16 The Welfare State: Why the Need?  Pensions, health care, education  Should people struggle to get adequate housing?  Should old age equal poverty?  Should everyone be entitled to a standard of living at subsistence level?  Should people be able to cease pain and not go bankrupt by long term of illness?

17 The Welfare State: Why the Need?  Should everyone be prepared by life by having at least the secondary education?  Should tertiary education be within reach for everybody or should people struggle to get that opportunity?  Should basic rights like health care be provided independent of socioeconomic status?

18 Can the market handle it?  Is there universal access to any good or service?  Ability & willingness to pay  Perfect information—easily accessible and comprehensible: consumers and suppliers must be well informed of the nature of the product and prices  Perfect competition—product, capital market  Individuals—price-takers with equal power  Complete markets—do markets ensure us against inflation?  Redistribution—necessary

19 Problems  Bureaucracy—cost & efficiency  In theory vs. in practice  Unfair distribution—the rich taking advantage of the system and milking the government for money

20 Chapter 11 Welfare  What do you understand by the term ‘welfare state’, as proposed by the Beveridge Report of 1942? (PP182-3)  Why do you think there have been some changes in government’s attitudes towards the traditional Universal Welfare Provision? (P184)  What are the main benefits and pensions available in the UK system of social security? (PP184-6)  What are the basic principles of the National Health Service? How are its costs met? (P186)  What is the pattern of house ownership in Britain today? Who is responsible for the provision of housing benefits? (PP )

21 WELFARE IN BRITAIN — THE PRESENT  The three main areas of welfare provision: health, housing and social security  The post-war welfare structure: a combination of public and private provision  From the 1980s: encouragement of provision for one’s own health and retirement by paying into private insurance schemes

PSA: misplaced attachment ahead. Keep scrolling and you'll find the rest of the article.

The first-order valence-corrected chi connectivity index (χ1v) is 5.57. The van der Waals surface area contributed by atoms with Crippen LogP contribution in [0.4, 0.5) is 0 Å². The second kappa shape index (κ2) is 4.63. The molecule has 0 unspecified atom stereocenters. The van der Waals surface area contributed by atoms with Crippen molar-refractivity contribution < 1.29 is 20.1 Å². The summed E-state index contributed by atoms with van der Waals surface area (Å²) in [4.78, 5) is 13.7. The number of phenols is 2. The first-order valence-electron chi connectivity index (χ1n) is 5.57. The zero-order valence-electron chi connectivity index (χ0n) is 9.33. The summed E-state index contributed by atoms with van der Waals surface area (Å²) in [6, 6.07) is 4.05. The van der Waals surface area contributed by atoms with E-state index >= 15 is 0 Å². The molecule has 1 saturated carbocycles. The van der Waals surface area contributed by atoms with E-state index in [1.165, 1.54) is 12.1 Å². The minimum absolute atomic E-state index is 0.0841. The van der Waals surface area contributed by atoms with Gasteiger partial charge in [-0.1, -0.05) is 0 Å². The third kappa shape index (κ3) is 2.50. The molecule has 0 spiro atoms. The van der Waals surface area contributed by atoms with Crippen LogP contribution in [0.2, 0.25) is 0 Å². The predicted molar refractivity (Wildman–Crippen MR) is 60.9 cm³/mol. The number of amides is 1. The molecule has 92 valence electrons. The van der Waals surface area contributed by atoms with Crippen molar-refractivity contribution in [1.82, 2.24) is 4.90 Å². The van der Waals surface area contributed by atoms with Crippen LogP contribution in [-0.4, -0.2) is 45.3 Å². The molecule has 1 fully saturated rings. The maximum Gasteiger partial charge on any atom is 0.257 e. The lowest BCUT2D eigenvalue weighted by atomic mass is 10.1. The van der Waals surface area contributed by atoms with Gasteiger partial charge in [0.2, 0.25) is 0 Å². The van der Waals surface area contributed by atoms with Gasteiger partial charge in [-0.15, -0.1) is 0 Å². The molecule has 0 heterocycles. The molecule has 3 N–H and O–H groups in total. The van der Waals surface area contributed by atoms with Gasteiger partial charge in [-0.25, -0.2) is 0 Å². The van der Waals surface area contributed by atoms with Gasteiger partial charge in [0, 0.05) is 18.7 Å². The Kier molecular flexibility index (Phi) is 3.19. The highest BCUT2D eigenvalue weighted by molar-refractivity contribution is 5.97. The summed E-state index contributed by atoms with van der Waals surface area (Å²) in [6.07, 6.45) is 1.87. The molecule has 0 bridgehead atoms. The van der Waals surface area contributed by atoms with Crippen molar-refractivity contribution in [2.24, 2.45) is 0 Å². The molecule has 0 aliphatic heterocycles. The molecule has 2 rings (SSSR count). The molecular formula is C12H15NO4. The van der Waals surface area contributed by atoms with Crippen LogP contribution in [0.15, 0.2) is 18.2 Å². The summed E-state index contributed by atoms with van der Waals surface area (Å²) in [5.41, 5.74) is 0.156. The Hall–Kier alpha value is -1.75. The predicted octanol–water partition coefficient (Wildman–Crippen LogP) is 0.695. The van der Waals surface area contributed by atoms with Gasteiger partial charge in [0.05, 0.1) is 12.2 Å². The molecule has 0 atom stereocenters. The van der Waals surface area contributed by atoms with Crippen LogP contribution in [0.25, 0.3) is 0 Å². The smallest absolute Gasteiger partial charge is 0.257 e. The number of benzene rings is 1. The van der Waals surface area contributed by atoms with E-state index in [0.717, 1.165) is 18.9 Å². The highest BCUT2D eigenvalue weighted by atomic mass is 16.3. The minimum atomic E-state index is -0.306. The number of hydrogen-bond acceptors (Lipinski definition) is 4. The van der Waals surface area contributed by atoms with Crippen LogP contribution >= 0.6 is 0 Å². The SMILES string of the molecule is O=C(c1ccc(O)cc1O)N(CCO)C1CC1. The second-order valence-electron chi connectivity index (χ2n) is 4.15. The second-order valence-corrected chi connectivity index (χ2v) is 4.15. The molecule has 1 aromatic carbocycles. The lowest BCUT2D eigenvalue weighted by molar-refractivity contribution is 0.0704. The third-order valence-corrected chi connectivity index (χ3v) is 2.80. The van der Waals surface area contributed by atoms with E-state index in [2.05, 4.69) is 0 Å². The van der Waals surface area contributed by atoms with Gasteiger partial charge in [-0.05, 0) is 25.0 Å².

22 Housing  1950s and 1960s — Post War slum clearance  The 1980s: Sale of Council Houses  Many people disagreed with this policy  Local Council Responsibilities  To provide adequate housing and meet special housing needs in its area, usually through the local Social Services Department

23 Housing  Private Sector Housing  Housing Benefits  Help with housing costs: part of the provision of the Welfare State, either for people on low incomes or for people unexpectedly or temporarily out of work through illness or unemployment (administered by local government)

24 Housing  The 1961 three- bedroomed semi-detached house: typical of those now standing on the Clober estate

25 Semi-detached Houses

26 Detached House

27 Council Houses

28 Flats  London Flat  1930s  Lawn Road Flats 

29 Workhouses  Workhouse, Winchester  Workhouse, Andover

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36 The Poor Law in 1834  OLIVER TWIST  Charles Dickens

37 Dickens Centre, Rochester  Summer House

38 Portsmouth Museum  House he bought at his home town  Library

39 Housing Crisis in Britain  Negative equity—house price falls  People are losing more money on their home than they're earning everyday at work.  The Telegraph  Credit crunch—less lending, tighter mortgage lending environment